Cinque Terre, like many corners of the world, is a magical spot embroiled in the age-old cyclical dilemma of true and honest travelers. The five villages clinging to the cliffs of Italy’s northwestern coast are so unlike any other place on earth… which means people like me (and anyone going on a Mediterranean cruise or leafing through a copy of Rick Steves’ Italy) want to experience them. Yet in doing so, despite my best efforts to the contrary, I can’t help but worry that I’m aiding in the demise of the very uniqueness that I came to visit.
How does one travel instead of ‘tourist’?
Day #10,361 (Cinque Terre, Liguria, Italy): We woke up an hour before dawn and tiptoed down the creaky stairwell of our locanda to keep from waking our neighbors. Partly to avoid the sticky summer heat on our trek along the Cinque Terre trail, partly to avoid other trailgoers, and partly because waking up early enough to see the sunrise is always the right decision.
We walked to the edge of Monterosso del Mare in the cool, damp air as the last patches of night clung to cobblestoned corners. Shopkeepers swept… scruffy cats groomed… and the tourists were fast asleep. Just the way we like it. :)
We hiked (truly hiked… the sections of trail from Monterosso to Corniglia were not for The Weak of Quad) alongside near-vertical vineyards and cliffside cottages and laundry drying on clotheslines.
The view coming down the hill towards Vernazza was spectacular. I felt like an Adventuress, capital A.
We reached the as-yet empty harbor sweaty and hungry for breakfast, as the sun began to peak over the hills. A local shopkeep was setting café chairs up outside, and we stopped in to ask the specialty of the morning. With espressos and sfogliatelle in hand, we sat on the beach watching the local cats watching the local fishermen bring up their catch.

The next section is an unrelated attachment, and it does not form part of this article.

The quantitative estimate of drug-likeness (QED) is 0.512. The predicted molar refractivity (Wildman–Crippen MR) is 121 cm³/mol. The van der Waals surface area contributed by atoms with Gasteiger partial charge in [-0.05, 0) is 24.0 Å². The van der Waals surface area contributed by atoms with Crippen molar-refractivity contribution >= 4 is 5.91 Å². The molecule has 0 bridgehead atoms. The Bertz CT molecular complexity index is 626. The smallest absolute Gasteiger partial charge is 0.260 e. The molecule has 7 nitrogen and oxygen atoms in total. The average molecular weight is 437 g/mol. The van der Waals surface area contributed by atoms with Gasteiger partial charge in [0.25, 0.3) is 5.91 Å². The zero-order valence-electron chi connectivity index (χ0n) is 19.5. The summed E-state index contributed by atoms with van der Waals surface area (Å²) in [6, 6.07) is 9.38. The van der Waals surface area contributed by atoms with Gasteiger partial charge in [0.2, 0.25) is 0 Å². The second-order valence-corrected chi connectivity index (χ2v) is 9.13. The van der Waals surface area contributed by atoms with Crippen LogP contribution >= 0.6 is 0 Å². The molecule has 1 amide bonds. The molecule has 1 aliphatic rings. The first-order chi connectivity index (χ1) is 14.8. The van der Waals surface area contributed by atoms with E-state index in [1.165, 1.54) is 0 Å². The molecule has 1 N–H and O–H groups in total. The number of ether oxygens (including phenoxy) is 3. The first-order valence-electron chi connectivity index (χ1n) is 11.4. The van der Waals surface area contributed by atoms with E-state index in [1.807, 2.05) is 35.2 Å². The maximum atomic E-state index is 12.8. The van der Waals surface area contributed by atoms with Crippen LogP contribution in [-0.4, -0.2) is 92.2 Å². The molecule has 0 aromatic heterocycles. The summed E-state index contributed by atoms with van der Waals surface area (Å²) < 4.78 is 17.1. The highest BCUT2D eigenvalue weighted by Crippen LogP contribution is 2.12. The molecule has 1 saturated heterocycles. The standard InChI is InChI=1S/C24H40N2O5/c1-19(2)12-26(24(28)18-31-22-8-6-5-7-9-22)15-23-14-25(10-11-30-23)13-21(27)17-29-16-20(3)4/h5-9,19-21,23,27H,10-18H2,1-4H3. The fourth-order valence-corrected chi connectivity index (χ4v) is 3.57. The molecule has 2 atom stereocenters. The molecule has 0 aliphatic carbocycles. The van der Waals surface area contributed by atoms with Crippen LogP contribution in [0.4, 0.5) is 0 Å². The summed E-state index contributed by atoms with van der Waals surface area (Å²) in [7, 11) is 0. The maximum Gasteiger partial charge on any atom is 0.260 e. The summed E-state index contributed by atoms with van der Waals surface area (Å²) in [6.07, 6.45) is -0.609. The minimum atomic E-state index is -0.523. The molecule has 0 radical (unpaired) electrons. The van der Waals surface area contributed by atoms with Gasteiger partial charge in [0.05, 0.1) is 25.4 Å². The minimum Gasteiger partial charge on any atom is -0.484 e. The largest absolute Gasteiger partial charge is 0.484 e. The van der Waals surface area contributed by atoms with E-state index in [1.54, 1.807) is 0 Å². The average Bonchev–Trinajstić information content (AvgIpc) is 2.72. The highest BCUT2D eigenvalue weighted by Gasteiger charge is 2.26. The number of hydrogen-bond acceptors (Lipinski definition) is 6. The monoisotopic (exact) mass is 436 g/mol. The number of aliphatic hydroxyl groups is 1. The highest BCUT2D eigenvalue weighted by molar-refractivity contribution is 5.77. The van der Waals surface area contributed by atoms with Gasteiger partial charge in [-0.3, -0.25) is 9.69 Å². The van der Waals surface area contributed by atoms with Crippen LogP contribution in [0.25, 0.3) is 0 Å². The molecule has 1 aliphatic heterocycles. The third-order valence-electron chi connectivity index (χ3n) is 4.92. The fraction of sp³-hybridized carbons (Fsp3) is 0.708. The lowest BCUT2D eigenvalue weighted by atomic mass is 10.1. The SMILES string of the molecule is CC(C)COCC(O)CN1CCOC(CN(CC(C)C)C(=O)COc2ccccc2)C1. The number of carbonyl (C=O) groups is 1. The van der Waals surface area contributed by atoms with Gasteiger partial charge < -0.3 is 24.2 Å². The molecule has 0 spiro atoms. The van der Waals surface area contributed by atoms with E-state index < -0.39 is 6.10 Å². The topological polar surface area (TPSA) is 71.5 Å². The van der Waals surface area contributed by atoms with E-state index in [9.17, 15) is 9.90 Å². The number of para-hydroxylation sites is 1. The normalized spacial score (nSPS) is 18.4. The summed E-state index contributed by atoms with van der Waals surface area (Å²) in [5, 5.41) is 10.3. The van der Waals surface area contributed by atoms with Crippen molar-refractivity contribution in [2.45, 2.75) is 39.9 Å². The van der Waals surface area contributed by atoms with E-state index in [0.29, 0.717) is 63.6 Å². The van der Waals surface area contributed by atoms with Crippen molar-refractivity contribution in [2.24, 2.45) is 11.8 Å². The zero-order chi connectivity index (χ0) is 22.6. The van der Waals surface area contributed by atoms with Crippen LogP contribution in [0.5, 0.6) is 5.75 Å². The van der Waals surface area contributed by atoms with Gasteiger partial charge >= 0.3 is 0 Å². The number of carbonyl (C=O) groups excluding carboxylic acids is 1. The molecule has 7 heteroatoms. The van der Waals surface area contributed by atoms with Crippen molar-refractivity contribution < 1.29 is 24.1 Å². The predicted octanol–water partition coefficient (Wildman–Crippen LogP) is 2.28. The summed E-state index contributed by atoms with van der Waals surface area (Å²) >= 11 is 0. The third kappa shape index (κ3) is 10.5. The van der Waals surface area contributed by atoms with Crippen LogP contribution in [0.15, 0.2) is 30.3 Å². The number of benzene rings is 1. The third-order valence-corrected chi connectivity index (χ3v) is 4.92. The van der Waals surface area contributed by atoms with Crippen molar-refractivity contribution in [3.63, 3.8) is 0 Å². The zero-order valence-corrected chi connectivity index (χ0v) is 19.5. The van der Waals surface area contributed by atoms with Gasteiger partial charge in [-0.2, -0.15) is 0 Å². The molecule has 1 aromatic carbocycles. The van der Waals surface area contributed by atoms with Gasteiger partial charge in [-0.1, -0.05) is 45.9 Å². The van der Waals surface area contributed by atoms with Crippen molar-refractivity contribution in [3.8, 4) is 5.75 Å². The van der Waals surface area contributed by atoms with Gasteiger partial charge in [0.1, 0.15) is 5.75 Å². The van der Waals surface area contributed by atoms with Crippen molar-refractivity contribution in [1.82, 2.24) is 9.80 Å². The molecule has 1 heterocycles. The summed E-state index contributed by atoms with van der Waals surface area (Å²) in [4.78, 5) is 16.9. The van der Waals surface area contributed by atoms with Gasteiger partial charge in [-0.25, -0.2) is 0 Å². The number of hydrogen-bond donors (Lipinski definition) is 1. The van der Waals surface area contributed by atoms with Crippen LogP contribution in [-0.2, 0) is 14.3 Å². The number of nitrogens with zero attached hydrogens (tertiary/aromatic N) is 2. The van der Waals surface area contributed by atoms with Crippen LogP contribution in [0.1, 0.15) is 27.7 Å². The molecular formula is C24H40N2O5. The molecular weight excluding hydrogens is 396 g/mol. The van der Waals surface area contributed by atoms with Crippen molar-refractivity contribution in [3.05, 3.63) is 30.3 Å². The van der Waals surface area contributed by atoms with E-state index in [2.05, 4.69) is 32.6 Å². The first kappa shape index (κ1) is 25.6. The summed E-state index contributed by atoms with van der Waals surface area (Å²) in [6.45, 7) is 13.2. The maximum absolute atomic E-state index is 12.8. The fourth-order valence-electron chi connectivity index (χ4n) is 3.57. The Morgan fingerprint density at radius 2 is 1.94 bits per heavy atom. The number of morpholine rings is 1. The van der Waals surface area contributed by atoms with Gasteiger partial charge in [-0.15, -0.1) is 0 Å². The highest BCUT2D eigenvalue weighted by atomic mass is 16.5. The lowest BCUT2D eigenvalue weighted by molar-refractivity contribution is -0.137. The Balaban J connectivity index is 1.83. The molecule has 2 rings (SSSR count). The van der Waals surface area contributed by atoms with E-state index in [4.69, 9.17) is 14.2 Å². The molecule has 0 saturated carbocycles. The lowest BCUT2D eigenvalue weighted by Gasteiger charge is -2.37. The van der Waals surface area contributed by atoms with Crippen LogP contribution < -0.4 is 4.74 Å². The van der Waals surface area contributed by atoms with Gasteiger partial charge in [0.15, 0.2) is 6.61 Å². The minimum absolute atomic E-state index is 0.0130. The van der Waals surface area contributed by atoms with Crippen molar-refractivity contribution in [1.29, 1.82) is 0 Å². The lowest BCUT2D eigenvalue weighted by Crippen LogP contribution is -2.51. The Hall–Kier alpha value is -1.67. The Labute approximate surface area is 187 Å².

Off to Corniglia, past construction workers lugging their equipment up the hill to a removed cliffside cottage under renovation.
But like the sun, the tourists were up.
Beautiful, tiny Manarola was clogged with a boat-full of tourists coming in off the cruise ship. We couldn’t get through the main square. The final paved walk to Riomaggiore felt like moving through Italian-themed Disneyland.
Hungry after four hours of walking, we ordered a freshly made pizza from a tiny shop up the hill and sat on the pier, waving our feet and letting grease drip down our fingers. A breeze cooled the sweat from my tank top. The ocean sparkled. A bottle of Coke never tasted so fizzy.
For laughable reasons (waves hitting me, fish touching my feet, seaweed touching my feet, anything touching my feet), I’m terrified of swimming in the ocean. And for precisely the same ridiculous reasons, I force myself to swim in the ocean every now and again. Even if it doesn’t help to resolve them, facing your fears at least keeps you from taking them too seriously, no? Besides, it’s impossible to hike alongside the sparkling Ligurian Sea (side note: I can confirm that the Crayola crayon Aegean blue is aptly named) without dipping in.
So sandals and hats were shed, and into the ocean we went… far enough out to where I couldn’t touch and could float and stare back at the village of Monterosso and imagine I was a pirate seeing it for the first time from sea. At which time a ghostly, amorphous creature that may have been a plastic bag or may have been a killer jellyfish danced by me, and I squealed and swam for the shore. The Italian children splashing nearby laughed.
Cinque Terre is best explored at the peripheries of the day. It’s the sort of place where you see an intriguing set of stone steps and can’t help but follow them (it is beyond me how anyone anywhere can choose not to follow stairs that lead beyond their scope of vision… what’s up there on that next landing? And the landing after that?).
Cinque Terre is precisely the sort of place where you’re always met with another flight of stairs leading upward and onward and somewhere beyond your line of sight (perfect for those with insatiable wanderlust, no?)… and where you eventually find yourself lost in the hillside under a huge moon listening to midnight chants at a monastery built into the cliffs.
Sometimes it’s wonderful to be sweaty or scared or lost.
Because then when you come upon things like morning espressos or sweeping vistas in a sweaty tank top or dips in the sea requiring superhero bravada or even monastery chants somewhere deep in the Italian hillside… they become that much more marvelous.
Because you’ve truly traveled.